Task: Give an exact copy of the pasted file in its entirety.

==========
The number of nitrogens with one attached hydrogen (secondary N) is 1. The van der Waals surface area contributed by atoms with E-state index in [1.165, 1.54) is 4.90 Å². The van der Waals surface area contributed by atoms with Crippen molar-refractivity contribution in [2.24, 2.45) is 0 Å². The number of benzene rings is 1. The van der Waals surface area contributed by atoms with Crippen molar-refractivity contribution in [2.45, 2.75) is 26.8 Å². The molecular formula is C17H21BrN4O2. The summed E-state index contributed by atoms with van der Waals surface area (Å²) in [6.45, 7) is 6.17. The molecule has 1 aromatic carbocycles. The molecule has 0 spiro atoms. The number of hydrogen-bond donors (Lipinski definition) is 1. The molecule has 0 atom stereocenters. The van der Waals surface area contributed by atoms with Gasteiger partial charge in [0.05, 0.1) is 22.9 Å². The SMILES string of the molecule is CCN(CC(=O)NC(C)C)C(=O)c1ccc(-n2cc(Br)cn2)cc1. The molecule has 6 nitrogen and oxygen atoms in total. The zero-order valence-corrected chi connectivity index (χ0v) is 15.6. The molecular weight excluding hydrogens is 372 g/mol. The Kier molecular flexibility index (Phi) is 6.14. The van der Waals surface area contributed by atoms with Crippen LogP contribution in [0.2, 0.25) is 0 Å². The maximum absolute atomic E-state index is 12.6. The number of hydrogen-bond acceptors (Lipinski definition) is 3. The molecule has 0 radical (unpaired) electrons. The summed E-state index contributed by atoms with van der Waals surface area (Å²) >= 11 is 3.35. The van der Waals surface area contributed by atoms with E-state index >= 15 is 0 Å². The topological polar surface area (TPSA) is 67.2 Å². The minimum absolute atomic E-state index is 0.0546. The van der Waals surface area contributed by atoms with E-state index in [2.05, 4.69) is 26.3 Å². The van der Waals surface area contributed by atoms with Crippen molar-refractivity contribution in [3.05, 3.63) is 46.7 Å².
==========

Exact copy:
The number of nitrogens with one attached hydrogen (secondary N) is 1. The van der Waals surface area contributed by atoms with E-state index in [1.165, 1.54) is 4.90 Å². The van der Waals surface area contributed by atoms with Crippen molar-refractivity contribution in [2.24, 2.45) is 0 Å². The number of benzene rings is 1. The van der Waals surface area contributed by atoms with Crippen molar-refractivity contribution in [2.45, 2.75) is 26.8 Å². The molecular formula is C17H21BrN4O2. The summed E-state index contributed by atoms with van der Waals surface area (Å²) in [6.45, 7) is 6.17. The molecule has 1 aromatic carbocycles. The molecule has 0 spiro atoms. The number of hydrogen-bond donors (Lipinski definition) is 1. The molecule has 0 atom stereocenters. The van der Waals surface area contributed by atoms with Gasteiger partial charge in [0.05, 0.1) is 22.9 Å². The SMILES string of the molecule is CCN(CC(=O)NC(C)C)C(=O)c1ccc(-n2cc(Br)cn2)cc1. The molecule has 6 nitrogen and oxygen atoms in total. The zero-order valence-corrected chi connectivity index (χ0v) is 15.6. The molecular weight excluding hydrogens is 372 g/mol. The Kier molecular flexibility index (Phi) is 6.14. The van der Waals surface area contributed by atoms with Crippen LogP contribution in [0.2, 0.25) is 0 Å². The maximum absolute atomic E-state index is 12.6. The number of hydrogen-bond acceptors (Lipinski definition) is 3. The molecule has 0 radical (unpaired) electrons. The summed E-state index contributed by atoms with van der Waals surface area (Å²) >= 11 is 3.35. The van der Waals surface area contributed by atoms with E-state index >= 15 is 0 Å². The topological polar surface area (TPSA) is 67.2 Å². The minimum absolute atomic E-state index is 0.0546. The van der Waals surface area contributed by atoms with E-state index in [2.05, 4.69) is 26.3 Å². The van der Waals surface area contributed by atoms with Crippen molar-refractivity contribution in [3.05, 3.63) is 46.7 Å².